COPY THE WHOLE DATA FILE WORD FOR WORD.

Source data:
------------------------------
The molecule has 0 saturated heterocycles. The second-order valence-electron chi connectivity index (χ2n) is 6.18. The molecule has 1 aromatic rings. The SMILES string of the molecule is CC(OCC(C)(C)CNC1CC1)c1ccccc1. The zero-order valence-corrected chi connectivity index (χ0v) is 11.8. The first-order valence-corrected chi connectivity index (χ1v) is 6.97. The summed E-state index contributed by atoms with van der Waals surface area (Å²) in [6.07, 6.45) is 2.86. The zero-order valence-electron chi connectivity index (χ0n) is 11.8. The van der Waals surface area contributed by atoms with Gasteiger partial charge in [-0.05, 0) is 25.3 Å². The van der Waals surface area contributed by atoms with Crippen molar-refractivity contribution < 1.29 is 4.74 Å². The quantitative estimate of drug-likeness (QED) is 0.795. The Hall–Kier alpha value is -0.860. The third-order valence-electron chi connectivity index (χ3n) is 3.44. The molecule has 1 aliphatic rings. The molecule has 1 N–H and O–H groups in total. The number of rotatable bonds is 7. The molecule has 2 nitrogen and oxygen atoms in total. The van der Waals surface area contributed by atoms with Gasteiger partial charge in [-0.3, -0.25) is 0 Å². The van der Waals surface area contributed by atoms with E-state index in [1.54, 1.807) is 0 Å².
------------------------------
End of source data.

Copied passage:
The molecule has 0 saturated heterocycles. The second-order valence-electron chi connectivity index (χ2n) is 6.18. The molecule has 1 aromatic rings. The SMILES string of the molecule is CC(OCC(C)(C)CNC1CC1)c1ccccc1. The zero-order valence-corrected chi connectivity index (χ0v) is 11.8. The first-order valence-corrected chi connectivity index (χ1v) is 6.97. The summed E-state index contributed by atoms with van der Waals surface area (Å²) in [6.07, 6.45) is 2.86. The zero-order valence-electron chi connectivity index (χ0n) is 11.8. The van der Waals surface area contributed by atoms with Gasteiger partial charge in [-0.05, 0) is 25.3 Å². The van der Waals surface area contributed by atoms with Crippen molar-refractivity contribution < 1.29 is 4.74 Å². The quantitative estimate of drug-likeness (QED) is 0.795. The Hall–Kier alpha value is -0.860. The third-order valence-electron chi connectivity index (χ3n) is 3.44. The molecule has 1 aliphatic rings. The molecule has 1 N–H and O–H groups in total. The number of rotatable bonds is 7. The molecule has 2 nitrogen and oxygen atoms in total. The van der Waals surface area contributed by atoms with Gasteiger partial charge in [-0.3, -0.25) is 0 Å². The van der Waals surface area contributed by atoms with E-state index in [1.54, 1.807) is 0 Å².